The Academy’s Legislative Conference is held annually in the spring in Washington, DC. SOHM provides a travel grant for 1 SOHM member to participate in 1 of the most popular conferences that the AAP sponsors, as well as the opportunity to mingle with members of Congress and >2000 Academy leaders. If you are interested in being considered, please forward your CV and a ≤500-word essay toby February 15, 2014. The essay should note why you think you should be selected to represent SOHM at the Legislative Conference and what you hope to gain from the experience.
INEXPERIENCE BECOMES INSIGHT AND INSPIRATION: A PEDIATRIC HOSPITALIST’S EXPERIENCE AT THE AAP 2013 LEGISLATIVE CONFERENCE IN WASHINGTON, DC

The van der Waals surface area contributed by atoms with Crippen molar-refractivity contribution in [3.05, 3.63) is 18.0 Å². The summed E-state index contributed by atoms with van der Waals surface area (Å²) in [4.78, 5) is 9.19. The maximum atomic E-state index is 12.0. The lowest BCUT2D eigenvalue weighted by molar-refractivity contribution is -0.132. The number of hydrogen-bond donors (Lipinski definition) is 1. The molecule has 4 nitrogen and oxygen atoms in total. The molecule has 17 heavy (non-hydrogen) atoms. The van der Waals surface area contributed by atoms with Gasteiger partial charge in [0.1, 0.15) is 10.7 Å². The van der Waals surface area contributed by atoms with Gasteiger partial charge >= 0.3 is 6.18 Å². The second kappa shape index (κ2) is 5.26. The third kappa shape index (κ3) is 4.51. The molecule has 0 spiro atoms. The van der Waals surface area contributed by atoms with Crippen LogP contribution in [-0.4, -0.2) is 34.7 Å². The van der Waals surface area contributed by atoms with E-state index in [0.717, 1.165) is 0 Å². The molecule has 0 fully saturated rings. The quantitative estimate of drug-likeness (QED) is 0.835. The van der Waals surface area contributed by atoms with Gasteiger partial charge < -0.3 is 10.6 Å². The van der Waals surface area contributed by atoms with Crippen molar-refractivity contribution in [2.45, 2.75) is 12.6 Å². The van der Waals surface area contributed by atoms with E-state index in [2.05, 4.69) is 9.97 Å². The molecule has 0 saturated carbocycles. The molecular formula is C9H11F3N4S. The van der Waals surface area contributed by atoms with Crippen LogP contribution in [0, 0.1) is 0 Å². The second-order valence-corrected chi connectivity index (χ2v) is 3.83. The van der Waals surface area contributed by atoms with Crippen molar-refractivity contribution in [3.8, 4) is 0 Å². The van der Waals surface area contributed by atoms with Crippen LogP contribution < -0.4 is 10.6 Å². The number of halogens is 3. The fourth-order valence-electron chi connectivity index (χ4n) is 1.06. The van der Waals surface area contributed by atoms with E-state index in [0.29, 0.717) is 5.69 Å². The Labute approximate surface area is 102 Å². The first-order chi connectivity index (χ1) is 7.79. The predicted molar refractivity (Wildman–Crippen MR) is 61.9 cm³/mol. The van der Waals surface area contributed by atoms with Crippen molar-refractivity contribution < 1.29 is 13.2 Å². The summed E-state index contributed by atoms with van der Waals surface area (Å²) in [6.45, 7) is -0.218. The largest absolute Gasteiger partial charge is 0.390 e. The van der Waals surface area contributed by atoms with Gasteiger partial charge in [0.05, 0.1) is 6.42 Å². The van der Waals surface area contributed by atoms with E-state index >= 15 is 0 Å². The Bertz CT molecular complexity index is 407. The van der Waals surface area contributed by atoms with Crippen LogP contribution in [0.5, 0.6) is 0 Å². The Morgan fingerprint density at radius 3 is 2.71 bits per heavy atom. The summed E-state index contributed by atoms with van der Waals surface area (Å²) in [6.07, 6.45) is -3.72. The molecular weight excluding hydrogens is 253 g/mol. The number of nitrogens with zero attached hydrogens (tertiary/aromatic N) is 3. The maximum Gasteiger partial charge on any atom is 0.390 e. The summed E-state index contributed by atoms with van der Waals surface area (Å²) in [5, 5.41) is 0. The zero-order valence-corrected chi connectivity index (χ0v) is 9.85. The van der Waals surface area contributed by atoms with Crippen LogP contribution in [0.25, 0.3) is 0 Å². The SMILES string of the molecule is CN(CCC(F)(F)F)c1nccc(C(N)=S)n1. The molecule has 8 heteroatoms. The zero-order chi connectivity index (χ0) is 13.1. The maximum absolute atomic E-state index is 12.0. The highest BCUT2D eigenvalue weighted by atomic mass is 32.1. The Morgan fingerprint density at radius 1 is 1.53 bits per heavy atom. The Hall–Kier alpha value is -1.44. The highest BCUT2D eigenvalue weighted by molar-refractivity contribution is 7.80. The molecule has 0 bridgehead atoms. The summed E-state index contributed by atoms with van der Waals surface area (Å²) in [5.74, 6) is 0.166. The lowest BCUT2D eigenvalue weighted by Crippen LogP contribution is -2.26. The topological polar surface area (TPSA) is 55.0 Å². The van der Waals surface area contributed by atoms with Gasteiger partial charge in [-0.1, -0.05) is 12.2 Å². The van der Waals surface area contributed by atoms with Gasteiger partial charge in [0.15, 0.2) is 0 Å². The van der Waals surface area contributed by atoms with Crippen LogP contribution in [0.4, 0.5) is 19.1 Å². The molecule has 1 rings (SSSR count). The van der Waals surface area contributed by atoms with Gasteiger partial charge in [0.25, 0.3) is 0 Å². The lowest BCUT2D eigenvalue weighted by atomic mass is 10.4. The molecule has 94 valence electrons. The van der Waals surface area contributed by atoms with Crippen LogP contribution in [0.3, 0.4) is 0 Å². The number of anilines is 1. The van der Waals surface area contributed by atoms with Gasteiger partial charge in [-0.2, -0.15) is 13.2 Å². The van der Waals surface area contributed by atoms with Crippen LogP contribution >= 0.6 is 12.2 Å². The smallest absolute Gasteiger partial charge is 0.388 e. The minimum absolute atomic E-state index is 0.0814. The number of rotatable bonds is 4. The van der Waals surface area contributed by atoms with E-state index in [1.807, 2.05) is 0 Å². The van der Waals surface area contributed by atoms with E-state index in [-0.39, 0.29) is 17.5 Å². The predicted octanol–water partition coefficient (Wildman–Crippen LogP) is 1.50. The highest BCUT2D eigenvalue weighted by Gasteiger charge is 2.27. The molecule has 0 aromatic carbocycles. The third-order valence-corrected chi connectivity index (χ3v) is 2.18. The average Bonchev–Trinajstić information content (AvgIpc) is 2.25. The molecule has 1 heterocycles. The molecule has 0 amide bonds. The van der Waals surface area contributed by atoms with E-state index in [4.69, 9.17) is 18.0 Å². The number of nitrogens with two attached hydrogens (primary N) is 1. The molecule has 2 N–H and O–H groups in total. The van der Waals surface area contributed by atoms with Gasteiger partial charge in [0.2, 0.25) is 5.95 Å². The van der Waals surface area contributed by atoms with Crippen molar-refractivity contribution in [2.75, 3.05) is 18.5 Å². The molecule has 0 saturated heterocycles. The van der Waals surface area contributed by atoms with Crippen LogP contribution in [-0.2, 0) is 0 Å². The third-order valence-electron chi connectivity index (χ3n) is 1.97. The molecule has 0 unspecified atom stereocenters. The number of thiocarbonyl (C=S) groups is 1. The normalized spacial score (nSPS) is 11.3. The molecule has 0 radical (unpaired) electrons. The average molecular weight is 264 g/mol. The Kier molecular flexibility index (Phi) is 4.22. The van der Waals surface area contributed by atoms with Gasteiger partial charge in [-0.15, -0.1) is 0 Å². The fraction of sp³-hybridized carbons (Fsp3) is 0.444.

For me, being told that I would be speaking to our federal congressmen and senators at the end of our 3-day annual AAP Legislative Conference was like telling a beginner boxer that he would be stepping into the ring with Muhammad Ali. I possessed a passion in advocating for the rights of our country’s children and an enthusiasm to learn about the legislative process but had no experience discussing politics with legislators. In preparation for our visits to Capitol Hill, we first were introduced to our fellow conference participants from our home states via e-mail. Our ensuing correspondence demonstrated my fellow participants’ seeming comfort and experience with “legislative” planning and discussions. As the conference approached, I embarked on my trip to Washington, DC, with excitement but also admittedly with a modicum of trepidation.